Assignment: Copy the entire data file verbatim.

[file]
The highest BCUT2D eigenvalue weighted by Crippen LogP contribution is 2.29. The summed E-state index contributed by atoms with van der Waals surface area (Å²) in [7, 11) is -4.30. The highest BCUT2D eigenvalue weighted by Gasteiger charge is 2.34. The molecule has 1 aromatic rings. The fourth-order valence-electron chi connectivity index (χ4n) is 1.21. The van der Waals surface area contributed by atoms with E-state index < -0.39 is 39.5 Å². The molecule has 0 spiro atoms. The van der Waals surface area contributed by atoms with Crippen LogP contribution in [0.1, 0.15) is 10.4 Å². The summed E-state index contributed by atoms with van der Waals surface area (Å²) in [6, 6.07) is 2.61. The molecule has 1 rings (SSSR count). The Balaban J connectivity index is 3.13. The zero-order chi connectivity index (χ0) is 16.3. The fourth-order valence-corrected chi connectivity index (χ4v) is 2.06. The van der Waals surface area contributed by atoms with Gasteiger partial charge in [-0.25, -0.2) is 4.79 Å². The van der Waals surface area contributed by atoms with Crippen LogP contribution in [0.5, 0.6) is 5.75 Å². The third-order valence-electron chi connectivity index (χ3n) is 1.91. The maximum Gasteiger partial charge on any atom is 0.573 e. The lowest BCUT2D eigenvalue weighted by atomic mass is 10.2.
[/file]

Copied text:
The highest BCUT2D eigenvalue weighted by Crippen LogP contribution is 2.29. The summed E-state index contributed by atoms with van der Waals surface area (Å²) in [7, 11) is -4.30. The highest BCUT2D eigenvalue weighted by Gasteiger charge is 2.34. The molecule has 1 aromatic rings. The fourth-order valence-electron chi connectivity index (χ4n) is 1.21. The van der Waals surface area contributed by atoms with E-state index < -0.39 is 39.5 Å². The molecule has 0 spiro atoms. The van der Waals surface area contributed by atoms with Crippen LogP contribution in [0.1, 0.15) is 10.4 Å². The summed E-state index contributed by atoms with van der Waals surface area (Å²) in [6, 6.07) is 2.61. The molecule has 1 rings (SSSR count). The Balaban J connectivity index is 3.13. The zero-order chi connectivity index (χ0) is 16.3. The fourth-order valence-corrected chi connectivity index (χ4v) is 2.06. The van der Waals surface area contributed by atoms with Gasteiger partial charge in [-0.25, -0.2) is 4.79 Å². The van der Waals surface area contributed by atoms with Crippen LogP contribution in [0.5, 0.6) is 5.75 Å². The third-order valence-electron chi connectivity index (χ3n) is 1.91. The maximum Gasteiger partial charge on any atom is 0.573 e. The lowest BCUT2D eigenvalue weighted by atomic mass is 10.2.